“I’m going to do what I have to do,” said Askren at the Manila open workout. “I am Ben Askren, and that’s how I fight and will always going to fight. It’s a level of perspective. I’m going to do what I need to do.”
With his brother, Max, Ben is also the co-founder of the Askren Wrestling Academy (AWA). They founded the camp after Askren finished a stint of four years as a starter at 174 pounds for Missouri (2004-07). Currently, there are two locations in Hartland, Wisocnisn and in Somers, New York.
“I love training the kids in wrestling!” said Askren “You can really make a change in their lives. I’ve seen a lot of kids who were headed down the wrong path and then they find wrestling and then they start heading down the right path. They’re kids so, you know, you totally have the ability to change their life. I like training fighters as well but it’s just more of an impact with teens and kids.”
Married and a father of one, Askren has a soft spot for how sports and the Greco-Roman skills can change the course of lives, especially troubled children and teens. When asked about teaching wrestling in the Philippines, Askren replied enthusiastically: “I will love to get that opportunity. The Philippines have produced so many great fighters and if I get that chance, I will definitely do it!”
This is how he took away the welterweight tourney title from Dan Hornbuckle in 2010. Spit, grit, and embracing the grind.
There’s a lot of speculation whether Askren will adjust well to the new, non-unified rules of Asian MMA that includes soccer kicks to the head and body to a prone opponent, as well as knees to the head. We’d love to see him dominate with his wrestling to get superior positions for these fight-turners to happen.
Still, Askren speaks: “I love ! You’ve got to embrace the pressure. I have the pressure for a reason. I’m undefeated and I know there’s a target on my back and I want everybody to give me their best fight. I don’t want easy fights.”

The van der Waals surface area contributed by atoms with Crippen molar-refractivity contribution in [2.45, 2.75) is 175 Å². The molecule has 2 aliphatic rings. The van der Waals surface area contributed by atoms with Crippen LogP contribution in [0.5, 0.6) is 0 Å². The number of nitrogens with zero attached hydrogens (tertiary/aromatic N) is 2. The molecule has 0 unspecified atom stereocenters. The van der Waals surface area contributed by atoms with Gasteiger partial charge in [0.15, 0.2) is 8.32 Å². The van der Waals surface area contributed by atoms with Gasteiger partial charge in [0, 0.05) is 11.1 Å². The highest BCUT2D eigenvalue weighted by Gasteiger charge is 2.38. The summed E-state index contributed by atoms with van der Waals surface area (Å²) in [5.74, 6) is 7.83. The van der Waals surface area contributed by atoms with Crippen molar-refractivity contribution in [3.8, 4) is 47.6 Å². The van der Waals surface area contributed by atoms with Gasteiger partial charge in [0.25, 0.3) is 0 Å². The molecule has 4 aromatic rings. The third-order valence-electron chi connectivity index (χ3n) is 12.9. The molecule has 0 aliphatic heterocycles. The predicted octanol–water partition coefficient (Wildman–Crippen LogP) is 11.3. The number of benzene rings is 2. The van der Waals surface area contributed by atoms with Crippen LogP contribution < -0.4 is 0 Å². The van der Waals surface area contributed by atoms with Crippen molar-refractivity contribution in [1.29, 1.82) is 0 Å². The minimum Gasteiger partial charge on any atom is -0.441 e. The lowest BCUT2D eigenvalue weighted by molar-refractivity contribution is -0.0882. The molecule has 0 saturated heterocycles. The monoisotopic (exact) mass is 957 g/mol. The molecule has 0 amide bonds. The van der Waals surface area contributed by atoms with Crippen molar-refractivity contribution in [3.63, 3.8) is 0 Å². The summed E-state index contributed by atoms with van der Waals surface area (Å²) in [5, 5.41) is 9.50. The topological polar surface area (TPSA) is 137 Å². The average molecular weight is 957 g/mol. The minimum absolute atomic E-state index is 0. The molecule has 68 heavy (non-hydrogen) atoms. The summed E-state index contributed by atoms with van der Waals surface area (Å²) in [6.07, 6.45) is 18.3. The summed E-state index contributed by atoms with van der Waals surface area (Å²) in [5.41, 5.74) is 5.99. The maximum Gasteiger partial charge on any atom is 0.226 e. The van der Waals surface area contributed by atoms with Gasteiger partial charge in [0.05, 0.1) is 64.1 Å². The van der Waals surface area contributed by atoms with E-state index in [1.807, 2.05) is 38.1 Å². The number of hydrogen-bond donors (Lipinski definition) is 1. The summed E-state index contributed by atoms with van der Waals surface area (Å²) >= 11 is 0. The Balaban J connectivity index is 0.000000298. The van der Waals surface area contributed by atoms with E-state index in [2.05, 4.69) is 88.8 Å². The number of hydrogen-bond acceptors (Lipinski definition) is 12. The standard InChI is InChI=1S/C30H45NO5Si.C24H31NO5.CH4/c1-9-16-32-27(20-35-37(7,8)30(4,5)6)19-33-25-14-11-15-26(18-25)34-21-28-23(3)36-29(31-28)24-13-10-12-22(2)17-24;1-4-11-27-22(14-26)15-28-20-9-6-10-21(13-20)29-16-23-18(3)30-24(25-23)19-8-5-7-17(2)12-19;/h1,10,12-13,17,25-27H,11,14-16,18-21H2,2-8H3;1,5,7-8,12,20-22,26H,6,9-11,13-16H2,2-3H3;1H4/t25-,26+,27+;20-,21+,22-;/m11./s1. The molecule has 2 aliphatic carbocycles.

Also, he thinks that “Asian MMA is set for another boom, just like it did in the 1990s and early 2000s .” So at least he’s well-positioned should that come to pass.
There’s a reason “Funky” Askren is undefeated at 12 and 0 inside the cage and why he’s one of the biggest fighter acquisitions that One FC has garnered.
Along with other recent high-profile signings such as Dae Hwan Kim, Harris Sarmiento, and Aung La Nsang, One FC’s heavier weight classes are shaping up to get the depth and exciting aplomb they deserve–remember the Arlovski vs Sylvia fight?
Askren is ranked by “Fight Magazine” as the eighth best welterweight in the world behind fighters such as former UFC champ Georges St-Pierre, Carlos Condit, and current UFC champ Johnny Hendricks (what a fight that would be!) but way ahead of big names like Brazilian strangler Demian Maia and American wrestler Jake Ellenberger.
Askren’s already won the Bellator welterweight championship in 2010, defending it four times, and while many questions remain, we’d love to see how he’ll do in the Asian promotion with a different set of rules and fighters who have exotic, sometimes obscure fighting systems as their base.